Now to your specific questions as long as you understand. You say you are not athletic. In gymnastics, the first two requirements are great strength and exceptional flexibility. For a girl your age, the fastest way to get strong in as short a period of time is to lift weights. The fastest way to get flexible is to do partner stretching. There are two types of successful gymnasts and athletes. One is the naturally talented athlete. The other is the athlete who works harder than everyone else.
Second of all, you said you were a very slow learner. While this definitely makes a difference in dance, where dancers are expected to pick up moves and combinations very quickly, almost instantly, gymnastics is very different. In gymnastics, you train all year to do four routines. You don’t have to learn fast, you just have to learn well. There are certain sports and activities that you don’t have to be a fast learner to excel.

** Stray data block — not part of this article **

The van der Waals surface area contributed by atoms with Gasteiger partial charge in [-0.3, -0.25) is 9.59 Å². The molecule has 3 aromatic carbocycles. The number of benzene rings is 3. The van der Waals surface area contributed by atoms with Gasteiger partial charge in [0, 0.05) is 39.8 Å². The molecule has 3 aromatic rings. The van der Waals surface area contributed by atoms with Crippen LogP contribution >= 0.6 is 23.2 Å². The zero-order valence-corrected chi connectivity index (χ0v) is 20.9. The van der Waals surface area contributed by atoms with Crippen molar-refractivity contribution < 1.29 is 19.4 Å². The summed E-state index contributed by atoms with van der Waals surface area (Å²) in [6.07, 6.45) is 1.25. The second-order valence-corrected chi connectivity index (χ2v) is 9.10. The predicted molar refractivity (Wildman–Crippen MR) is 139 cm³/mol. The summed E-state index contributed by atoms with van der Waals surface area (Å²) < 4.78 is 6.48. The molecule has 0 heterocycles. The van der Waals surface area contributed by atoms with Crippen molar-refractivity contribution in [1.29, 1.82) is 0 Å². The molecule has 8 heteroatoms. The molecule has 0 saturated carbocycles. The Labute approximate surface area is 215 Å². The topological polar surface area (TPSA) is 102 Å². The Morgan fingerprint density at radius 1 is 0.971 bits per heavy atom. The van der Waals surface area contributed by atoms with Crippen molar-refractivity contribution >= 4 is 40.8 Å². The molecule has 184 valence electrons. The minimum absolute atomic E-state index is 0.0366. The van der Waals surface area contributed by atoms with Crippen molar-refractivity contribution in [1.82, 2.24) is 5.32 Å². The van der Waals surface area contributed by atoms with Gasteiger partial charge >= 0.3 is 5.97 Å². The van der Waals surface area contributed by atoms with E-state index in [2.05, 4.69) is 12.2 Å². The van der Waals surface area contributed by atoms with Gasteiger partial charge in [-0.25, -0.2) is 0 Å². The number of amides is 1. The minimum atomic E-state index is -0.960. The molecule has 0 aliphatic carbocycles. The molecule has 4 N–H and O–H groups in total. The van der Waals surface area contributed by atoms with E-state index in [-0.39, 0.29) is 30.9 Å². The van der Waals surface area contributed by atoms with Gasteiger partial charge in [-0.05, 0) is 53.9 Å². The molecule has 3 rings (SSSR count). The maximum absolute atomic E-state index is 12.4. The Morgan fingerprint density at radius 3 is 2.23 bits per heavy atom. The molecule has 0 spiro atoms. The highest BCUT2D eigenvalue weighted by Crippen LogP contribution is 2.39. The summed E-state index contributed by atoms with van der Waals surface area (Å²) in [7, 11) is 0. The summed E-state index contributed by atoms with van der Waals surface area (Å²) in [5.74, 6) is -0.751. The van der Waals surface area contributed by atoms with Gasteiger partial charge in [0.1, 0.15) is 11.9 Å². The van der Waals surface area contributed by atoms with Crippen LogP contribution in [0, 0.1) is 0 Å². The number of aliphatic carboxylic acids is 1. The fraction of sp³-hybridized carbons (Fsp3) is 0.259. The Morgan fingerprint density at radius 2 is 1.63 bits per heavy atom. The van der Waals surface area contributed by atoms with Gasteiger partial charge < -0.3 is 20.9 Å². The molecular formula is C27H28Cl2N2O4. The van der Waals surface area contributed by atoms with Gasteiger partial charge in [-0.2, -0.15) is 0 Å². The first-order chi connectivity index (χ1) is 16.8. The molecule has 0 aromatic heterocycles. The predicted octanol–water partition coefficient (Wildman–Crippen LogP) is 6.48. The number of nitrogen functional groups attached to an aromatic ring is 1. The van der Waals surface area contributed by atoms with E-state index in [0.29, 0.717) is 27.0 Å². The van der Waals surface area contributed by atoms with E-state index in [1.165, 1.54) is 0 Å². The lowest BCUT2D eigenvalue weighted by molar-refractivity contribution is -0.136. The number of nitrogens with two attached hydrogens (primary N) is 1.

Lastly, you said the only training facilities are for training for the Olympics or for little kids and private lessons are not affordable. This is a much more difficult problem. Gymnastics equipment, facilities and training are expensive. At your age, you are most likely dependent on your parents financially, so you have little to no control over that aspect. If it is true, like you say that you already have a group of friends that want to learn as well, there likely is someone somewhere there who you could pay to coach you, if you look hard enough. Or you might be able to start a gymnastics club at your school.